MD.45, The Craving.  I have always been a fair-weather Megadeth fan, in that I love love love the music they play but really wish Dave Mustaine was a better (more melodic) singer. He’s got a gruff voice that is good for metal, but he’s just not a good singer.  You can’t deny the guitar skills, though, and Megadeth is still one of the best (if not most relevant) metal bands around.  The Craving came out in 1996 during a time when Mustaine was disillusioned with Megadeth, and he got Lee Ving (of Fear) to do all the singing.  What it became was a punk/metal extravaganza and it’s an excellent album, even with the harmonica solos.  Be careful tracking down a copy of this album, though, as Mustaine remastered his entire back catalog and says he couldn’t find Ving’s vocal or harmonica tracks when it came time to redo The Craving, so he replaced Ving’s voice with his and the harmonica with guitar. As little as I like harmonica solos, they work in this context, and Mustaine’s vocals turn this album into just another ho-hum old metal record.

Leon Redbone, Up a Lazy River.  If you watch reruns of Saturday Night Live episodes from the 1970s, sooner or late you’ll come across a white-suited, Panama-hatted dapper fellow called Leon Redbone. Many of the songs he played on SNL were done with just him and an acoustic guitar, and he has a rich, oddly soothing – yet occasionally disconcerting – baritone voice.  Nowadays what he plays is called “Americana.”  I wanted one of his albums, so I dug through reviews & discussions of his music and came across Up a Lazy River, which many of his fans say is his best recent album. I haven’t heard any of his other albums, recent or otherwise, but I have truly enjoyed this disc.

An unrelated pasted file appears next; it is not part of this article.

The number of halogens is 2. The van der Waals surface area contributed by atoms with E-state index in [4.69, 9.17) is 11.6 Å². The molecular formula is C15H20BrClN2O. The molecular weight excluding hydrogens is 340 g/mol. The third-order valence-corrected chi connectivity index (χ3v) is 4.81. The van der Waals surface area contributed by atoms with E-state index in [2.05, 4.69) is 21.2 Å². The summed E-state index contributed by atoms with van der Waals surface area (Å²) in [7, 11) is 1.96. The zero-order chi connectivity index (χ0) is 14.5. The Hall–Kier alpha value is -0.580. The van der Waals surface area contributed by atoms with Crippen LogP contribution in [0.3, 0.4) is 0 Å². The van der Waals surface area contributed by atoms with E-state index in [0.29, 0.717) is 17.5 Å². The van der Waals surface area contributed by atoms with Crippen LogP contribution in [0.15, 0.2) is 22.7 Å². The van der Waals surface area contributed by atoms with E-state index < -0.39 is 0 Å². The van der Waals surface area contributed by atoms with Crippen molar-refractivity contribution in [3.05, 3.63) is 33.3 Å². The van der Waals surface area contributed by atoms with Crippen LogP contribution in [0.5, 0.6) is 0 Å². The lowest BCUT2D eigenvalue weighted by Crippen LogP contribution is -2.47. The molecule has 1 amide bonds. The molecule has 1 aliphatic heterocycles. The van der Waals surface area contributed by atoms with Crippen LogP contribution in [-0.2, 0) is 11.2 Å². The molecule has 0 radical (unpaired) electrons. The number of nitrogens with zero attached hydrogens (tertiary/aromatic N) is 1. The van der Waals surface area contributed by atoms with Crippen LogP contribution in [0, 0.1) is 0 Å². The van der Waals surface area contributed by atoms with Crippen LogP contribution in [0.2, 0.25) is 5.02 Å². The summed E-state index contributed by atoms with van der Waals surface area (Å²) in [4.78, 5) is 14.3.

Huey Lewis and The News, Greatest Hits.  Duh.  Why didn’t I have this album already?  Chock full of toe-tapping, finger-snapping hits you already know, plus some other songs that you could graciously call “filler.”